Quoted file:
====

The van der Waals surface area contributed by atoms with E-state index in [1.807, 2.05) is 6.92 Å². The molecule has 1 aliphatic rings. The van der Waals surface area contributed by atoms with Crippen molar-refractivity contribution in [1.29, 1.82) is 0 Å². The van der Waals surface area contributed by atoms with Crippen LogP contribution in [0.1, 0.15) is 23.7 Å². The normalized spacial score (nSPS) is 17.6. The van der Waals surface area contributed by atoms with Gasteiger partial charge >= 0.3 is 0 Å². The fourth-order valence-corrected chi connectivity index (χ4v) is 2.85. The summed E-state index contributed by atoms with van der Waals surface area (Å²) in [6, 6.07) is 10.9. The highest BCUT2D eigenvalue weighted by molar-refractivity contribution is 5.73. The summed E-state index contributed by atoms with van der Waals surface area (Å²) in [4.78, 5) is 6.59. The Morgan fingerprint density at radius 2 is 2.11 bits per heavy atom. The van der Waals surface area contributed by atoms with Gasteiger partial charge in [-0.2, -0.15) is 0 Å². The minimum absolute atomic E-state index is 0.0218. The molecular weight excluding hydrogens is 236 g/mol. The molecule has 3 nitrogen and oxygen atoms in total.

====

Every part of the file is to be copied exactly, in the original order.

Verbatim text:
The van der Waals surface area contributed by atoms with E-state index in [1.807, 2.05) is 6.92 Å². The molecule has 1 aliphatic rings. The van der Waals surface area contributed by atoms with Crippen molar-refractivity contribution in [1.29, 1.82) is 0 Å². The van der Waals surface area contributed by atoms with Crippen LogP contribution in [0.1, 0.15) is 23.7 Å². The normalized spacial score (nSPS) is 17.6. The van der Waals surface area contributed by atoms with Gasteiger partial charge >= 0.3 is 0 Å². The fourth-order valence-corrected chi connectivity index (χ4v) is 2.85. The summed E-state index contributed by atoms with van der Waals surface area (Å²) in [6, 6.07) is 10.9. The highest BCUT2D eigenvalue weighted by molar-refractivity contribution is 5.73. The summed E-state index contributed by atoms with van der Waals surface area (Å²) in [4.78, 5) is 6.59. The Morgan fingerprint density at radius 2 is 2.11 bits per heavy atom. The van der Waals surface area contributed by atoms with Gasteiger partial charge in [-0.2, -0.15) is 0 Å². The minimum absolute atomic E-state index is 0.0218. The molecular weight excluding hydrogens is 236 g/mol. The molecule has 3 nitrogen and oxygen atoms in total.